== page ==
The Obama administration has announced it will not submit three pending trade agreements that are strongly supported by Republicans and the Chamber of Commerce without a "robust" extension of a program that provides assistance to workers who lose their jobs because of outsourcing.
The Trade Adjustment Assistance program was beefed up in the stimulus bill in 2009 and will cost about $2.4 billion this year. Iowa Republican Sen. Charles Grassley has reportedly suggested it's no longer affordable. But Gene Sperling, head of the National Economic Council, told reporters "we will not submit the Free Trade Agreements without an agreement on an enhanced" TAA program.
Congress declined to extend the TAA program in December and again in February. Officials declined to suggest how much an "enhanced" program might cost. Sperling only says it would depend on the performance of the economy. But Trade Ambassador Ron Kirk said the president will insist on a "holistic approach" to trade that "keeps faith" with America's workers.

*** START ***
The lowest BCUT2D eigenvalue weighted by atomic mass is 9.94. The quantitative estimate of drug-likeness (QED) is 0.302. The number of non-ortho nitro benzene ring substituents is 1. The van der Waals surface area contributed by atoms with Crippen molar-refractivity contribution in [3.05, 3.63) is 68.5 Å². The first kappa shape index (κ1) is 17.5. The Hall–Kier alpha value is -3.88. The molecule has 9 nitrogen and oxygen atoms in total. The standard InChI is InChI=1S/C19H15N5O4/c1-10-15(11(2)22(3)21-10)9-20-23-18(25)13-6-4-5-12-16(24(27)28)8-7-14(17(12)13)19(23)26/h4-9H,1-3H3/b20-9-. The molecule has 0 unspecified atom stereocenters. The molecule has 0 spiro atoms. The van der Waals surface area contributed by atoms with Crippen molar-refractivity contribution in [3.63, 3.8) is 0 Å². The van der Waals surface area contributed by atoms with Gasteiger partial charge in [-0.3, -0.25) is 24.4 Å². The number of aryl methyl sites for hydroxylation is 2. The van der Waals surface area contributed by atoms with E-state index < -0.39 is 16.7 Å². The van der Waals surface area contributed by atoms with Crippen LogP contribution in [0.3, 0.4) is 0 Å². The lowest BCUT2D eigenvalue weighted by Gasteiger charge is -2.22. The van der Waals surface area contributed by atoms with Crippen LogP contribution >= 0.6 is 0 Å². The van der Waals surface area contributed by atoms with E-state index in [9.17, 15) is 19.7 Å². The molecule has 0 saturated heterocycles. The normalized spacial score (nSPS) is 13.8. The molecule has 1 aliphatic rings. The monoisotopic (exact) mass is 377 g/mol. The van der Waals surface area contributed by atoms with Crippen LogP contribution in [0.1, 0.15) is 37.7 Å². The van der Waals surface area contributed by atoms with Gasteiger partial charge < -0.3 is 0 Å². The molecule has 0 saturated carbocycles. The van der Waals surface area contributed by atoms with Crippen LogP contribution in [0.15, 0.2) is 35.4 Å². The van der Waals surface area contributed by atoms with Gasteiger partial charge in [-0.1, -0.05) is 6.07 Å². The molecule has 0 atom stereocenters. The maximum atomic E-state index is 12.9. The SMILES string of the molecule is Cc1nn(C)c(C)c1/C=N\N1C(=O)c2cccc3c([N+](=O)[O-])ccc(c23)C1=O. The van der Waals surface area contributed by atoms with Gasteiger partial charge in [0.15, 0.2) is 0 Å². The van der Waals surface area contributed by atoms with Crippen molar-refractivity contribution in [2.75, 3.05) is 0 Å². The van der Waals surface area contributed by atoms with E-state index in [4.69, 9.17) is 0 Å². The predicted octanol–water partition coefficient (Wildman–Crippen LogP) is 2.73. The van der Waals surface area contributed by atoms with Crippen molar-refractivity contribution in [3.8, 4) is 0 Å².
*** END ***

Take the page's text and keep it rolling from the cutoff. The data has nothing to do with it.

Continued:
The TAA was passed in 2002, but prior to 2009 Kirk says, it was "poorly administered and underfunded." As part of the Recovery Act, service workers were added to those eligible for job retraining and other benefits and 430,000 have been certified as eligible since then.
Negotiations on the three pending free trade agreements, with South Korea, Colombia and Panama, have been finished. Congressional committee heads are reviewing the text in advance of drafting implementing legislation for the bills.